Data from Brazil's Education Ministry and IBGE (Instituto Brasileiro de Geografia
e EstatísticaBrazilian Institute of Geography and Statistics)
reveal that 10 years after the Internet became popular in the First World,
92 percent of all 180,000 public schools in Brazil have no access to the Internet.
Worse yet, half of these don't have even a telephone line.
In an effort to make up
for lost time, the Brazilian government now wants to put in place a program
that would democratize Internet and bring it to the masses in the schools.
Strangely enough, a program created to spread the Internet throughout Brazil,
the Fust (Fundo de Universalização dos Serviços de ComunicaçãoFund
for the Universalization of Communication Services) has money that hasn't
been used due to bureaucratic snags.
The main problem seems
to be the price of the software, read Microsoft software. Pedro Jaime Ziller,
the president of Anatel (Agência Nacional de TelecomunicaçõesTelecommunications
National Agency) once again has stressed Lula's administration's position
in favor of open source software.
Last year, the Brazilian
federal government had already announced a three-year program in which 80
percent of all computers in state businesses and institutions would be required
to use the open source operation system Linux in place of the present Windows.
At that time, the president
of Brazil's National Institute of Information Technology, Sérgio Amadeu
da Silveira, talked about the government's purpose: "The goal of the
migration is to save money by finding alternatives to expensive proprietary
licenses. We are not just going to do a hasty migration. Our main concern
is the security and the trust of our citizens." He also gave an inkling
of possible hurdles ahead: "The biggest resistance to any change comes
from the existing cultural inertia."
Speaking at the opening
of Telexpo, on March 2nd, in São Paulo, Ziller complained
about the money Brazil has been spending with software: "Concerning user
license alone, our country is bleeding at a rate of US$ 1 billion dollars
a year. To keep insisting on training users in these systems will only contribute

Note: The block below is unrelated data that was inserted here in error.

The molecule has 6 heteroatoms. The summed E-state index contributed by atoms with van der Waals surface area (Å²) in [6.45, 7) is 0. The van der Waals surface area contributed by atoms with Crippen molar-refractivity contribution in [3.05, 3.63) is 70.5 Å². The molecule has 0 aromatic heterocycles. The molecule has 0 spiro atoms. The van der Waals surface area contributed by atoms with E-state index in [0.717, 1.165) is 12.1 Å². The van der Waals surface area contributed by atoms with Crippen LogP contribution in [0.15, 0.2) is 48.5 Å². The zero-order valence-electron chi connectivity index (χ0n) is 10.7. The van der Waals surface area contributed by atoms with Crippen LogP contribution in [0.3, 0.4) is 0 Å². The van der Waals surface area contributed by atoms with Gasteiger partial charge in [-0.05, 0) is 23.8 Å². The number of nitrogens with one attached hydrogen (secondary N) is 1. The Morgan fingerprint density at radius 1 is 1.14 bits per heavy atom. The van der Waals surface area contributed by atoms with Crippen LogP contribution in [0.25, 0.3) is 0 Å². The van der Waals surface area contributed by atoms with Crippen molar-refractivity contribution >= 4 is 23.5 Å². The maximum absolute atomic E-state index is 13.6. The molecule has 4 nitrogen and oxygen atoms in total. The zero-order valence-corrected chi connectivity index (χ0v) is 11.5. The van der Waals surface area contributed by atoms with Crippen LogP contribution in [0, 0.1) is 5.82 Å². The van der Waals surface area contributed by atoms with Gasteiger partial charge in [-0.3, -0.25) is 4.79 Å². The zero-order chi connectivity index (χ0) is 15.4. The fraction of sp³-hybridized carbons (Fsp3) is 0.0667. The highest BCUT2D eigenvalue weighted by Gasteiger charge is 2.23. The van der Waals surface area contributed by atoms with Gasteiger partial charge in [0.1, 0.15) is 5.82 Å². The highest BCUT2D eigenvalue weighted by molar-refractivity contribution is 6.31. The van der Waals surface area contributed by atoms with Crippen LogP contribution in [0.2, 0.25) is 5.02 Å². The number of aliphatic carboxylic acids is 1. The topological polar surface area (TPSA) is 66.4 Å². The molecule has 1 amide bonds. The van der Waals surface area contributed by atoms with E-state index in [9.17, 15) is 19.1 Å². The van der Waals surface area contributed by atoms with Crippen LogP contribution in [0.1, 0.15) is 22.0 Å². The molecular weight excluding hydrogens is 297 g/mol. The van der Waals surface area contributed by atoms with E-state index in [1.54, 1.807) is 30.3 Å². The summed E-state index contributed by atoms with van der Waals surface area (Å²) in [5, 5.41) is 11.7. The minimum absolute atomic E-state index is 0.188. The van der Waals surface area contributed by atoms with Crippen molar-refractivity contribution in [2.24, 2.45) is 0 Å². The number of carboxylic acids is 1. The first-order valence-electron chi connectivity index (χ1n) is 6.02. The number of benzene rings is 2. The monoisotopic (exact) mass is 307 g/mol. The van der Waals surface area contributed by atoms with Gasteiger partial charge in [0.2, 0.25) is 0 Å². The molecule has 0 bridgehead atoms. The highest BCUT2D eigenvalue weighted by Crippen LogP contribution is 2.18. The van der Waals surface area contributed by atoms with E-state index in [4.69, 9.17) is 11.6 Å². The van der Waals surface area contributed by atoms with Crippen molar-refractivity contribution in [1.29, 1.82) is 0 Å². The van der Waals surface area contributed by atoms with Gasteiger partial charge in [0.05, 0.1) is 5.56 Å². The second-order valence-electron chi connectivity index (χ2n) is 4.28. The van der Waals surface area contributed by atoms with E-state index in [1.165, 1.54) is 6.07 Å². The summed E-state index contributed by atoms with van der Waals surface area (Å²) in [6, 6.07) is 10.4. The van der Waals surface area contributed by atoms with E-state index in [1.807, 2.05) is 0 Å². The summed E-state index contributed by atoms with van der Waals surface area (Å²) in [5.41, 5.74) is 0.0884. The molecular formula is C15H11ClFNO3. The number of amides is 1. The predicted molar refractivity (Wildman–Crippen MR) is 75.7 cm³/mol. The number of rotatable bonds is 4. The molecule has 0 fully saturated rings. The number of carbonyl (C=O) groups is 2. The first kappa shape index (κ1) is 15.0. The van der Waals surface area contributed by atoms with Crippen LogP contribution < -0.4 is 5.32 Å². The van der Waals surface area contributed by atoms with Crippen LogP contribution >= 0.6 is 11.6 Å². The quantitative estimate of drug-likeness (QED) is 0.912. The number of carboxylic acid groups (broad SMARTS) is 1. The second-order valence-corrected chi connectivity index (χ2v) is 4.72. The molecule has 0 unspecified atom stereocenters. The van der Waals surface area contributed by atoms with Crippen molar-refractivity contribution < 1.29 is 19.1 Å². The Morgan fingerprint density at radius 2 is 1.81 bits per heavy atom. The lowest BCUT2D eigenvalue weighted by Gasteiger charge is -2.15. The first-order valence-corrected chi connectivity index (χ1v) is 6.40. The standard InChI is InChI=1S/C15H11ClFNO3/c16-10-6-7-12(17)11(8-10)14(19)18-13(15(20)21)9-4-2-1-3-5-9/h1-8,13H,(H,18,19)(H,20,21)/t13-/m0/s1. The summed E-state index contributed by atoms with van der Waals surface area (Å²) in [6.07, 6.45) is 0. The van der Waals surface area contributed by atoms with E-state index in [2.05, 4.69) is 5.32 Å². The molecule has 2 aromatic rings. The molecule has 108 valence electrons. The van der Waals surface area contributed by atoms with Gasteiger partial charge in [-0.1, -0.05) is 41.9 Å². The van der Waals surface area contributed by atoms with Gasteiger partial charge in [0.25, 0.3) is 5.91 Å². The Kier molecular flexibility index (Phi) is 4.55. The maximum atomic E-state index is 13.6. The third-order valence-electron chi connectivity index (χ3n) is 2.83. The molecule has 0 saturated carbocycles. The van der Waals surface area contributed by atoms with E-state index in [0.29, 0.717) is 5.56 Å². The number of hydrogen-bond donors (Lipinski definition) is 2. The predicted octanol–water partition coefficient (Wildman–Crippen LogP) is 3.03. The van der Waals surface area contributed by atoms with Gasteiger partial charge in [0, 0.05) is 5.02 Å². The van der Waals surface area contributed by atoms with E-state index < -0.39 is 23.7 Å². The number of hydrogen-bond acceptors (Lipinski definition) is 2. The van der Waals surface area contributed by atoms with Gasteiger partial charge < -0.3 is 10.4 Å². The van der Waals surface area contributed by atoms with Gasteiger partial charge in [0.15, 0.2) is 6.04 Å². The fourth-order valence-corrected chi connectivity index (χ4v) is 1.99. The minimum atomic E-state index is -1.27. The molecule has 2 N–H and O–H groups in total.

to make deeper the hole in which our foreign exchange has sunk."
have in several occasions praised the open-source operating system known as
Linux, a software whose code is available for free. Any programmer can customize
the software to fit its own purposes. Linux is the best-known alternative
to Microsoft's Windows, an operating system that runs in the overwhelming
majority of computers all over the world. Brazilian top technology officials
have already talked about creating in South America, a "continent of
Fust, the federal fund
created to spread communication technology throughout Brazil, has close to
US$ 1 billion that never was used. The resources have been available since
the previous administration, but the money cannot be used due to legal problems.
Some people questioned Fust's plan to setup most of the computers with Windows
systems and took their case to Justice.
The Brazilian government
plan is to bring in the next few years broadband Internet to 185,000 public
schools, 63,000 health facilities and 5,000 public libraries across the country.
Small town city halls would also benefit from the national program.
A recent article by BBC
World Service estimated that open source systems will soon be working in up
to one third of all computers in Latin America. Brazil is leading this trend
towards Linuxation. And Linux has become a hit not only among government officials
trying to survive with ever shrinking budgets, but also private schools and
Even favela children
learning the rudiments of computing are being instructed in Linux powered
boxes. An increasing xenophobic mentality mainly against the US is also contributing
to the drive from Microsoft, seen as an American monopolistic juggernaut,
to Linux and other open-source software.